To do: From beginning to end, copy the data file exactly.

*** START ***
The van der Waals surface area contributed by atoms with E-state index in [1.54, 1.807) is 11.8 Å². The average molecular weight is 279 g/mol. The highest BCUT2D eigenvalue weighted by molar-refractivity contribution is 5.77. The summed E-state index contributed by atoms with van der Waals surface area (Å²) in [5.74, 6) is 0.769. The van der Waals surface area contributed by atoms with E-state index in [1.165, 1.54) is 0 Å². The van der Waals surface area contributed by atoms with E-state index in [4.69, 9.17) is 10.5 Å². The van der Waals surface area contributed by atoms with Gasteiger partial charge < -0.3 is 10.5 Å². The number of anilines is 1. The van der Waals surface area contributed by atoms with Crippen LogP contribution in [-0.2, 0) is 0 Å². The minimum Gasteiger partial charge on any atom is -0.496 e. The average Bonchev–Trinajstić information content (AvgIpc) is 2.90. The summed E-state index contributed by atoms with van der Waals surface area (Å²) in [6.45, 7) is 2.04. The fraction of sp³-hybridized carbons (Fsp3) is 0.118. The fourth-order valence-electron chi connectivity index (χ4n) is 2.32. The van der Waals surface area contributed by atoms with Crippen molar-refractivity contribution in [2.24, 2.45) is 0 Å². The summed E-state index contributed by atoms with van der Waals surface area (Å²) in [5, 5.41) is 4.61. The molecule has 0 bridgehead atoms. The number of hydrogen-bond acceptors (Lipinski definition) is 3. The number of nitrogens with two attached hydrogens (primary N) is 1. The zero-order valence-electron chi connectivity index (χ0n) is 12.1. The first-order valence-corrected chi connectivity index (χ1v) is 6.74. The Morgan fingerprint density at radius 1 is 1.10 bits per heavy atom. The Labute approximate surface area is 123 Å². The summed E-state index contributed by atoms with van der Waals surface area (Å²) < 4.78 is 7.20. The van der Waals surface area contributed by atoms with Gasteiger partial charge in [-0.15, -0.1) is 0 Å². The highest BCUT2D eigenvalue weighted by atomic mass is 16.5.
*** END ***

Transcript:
The van der Waals surface area contributed by atoms with E-state index in [1.54, 1.807) is 11.8 Å². The average molecular weight is 279 g/mol. The highest BCUT2D eigenvalue weighted by molar-refractivity contribution is 5.77. The summed E-state index contributed by atoms with van der Waals surface area (Å²) in [5.74, 6) is 0.769. The van der Waals surface area contributed by atoms with E-state index in [1.165, 1.54) is 0 Å². The van der Waals surface area contributed by atoms with E-state index in [4.69, 9.17) is 10.5 Å². The van der Waals surface area contributed by atoms with Gasteiger partial charge < -0.3 is 10.5 Å². The number of anilines is 1. The van der Waals surface area contributed by atoms with Crippen LogP contribution in [-0.2, 0) is 0 Å². The minimum Gasteiger partial charge on any atom is -0.496 e. The average Bonchev–Trinajstić information content (AvgIpc) is 2.90. The summed E-state index contributed by atoms with van der Waals surface area (Å²) in [6.45, 7) is 2.04. The fraction of sp³-hybridized carbons (Fsp3) is 0.118. The fourth-order valence-electron chi connectivity index (χ4n) is 2.32. The van der Waals surface area contributed by atoms with Crippen molar-refractivity contribution in [2.24, 2.45) is 0 Å². The summed E-state index contributed by atoms with van der Waals surface area (Å²) in [5, 5.41) is 4.61. The molecule has 0 bridgehead atoms. The number of hydrogen-bond acceptors (Lipinski definition) is 3. The number of nitrogens with two attached hydrogens (primary N) is 1. The zero-order valence-electron chi connectivity index (χ0n) is 12.1. The first-order valence-corrected chi connectivity index (χ1v) is 6.74. The Morgan fingerprint density at radius 1 is 1.10 bits per heavy atom. The Labute approximate surface area is 123 Å². The summed E-state index contributed by atoms with van der Waals surface area (Å²) < 4.78 is 7.20. The van der Waals surface area contributed by atoms with Gasteiger partial charge in [-0.15, -0.1) is 0 Å². The highest BCUT2D eigenvalue weighted by atomic mass is 16.5.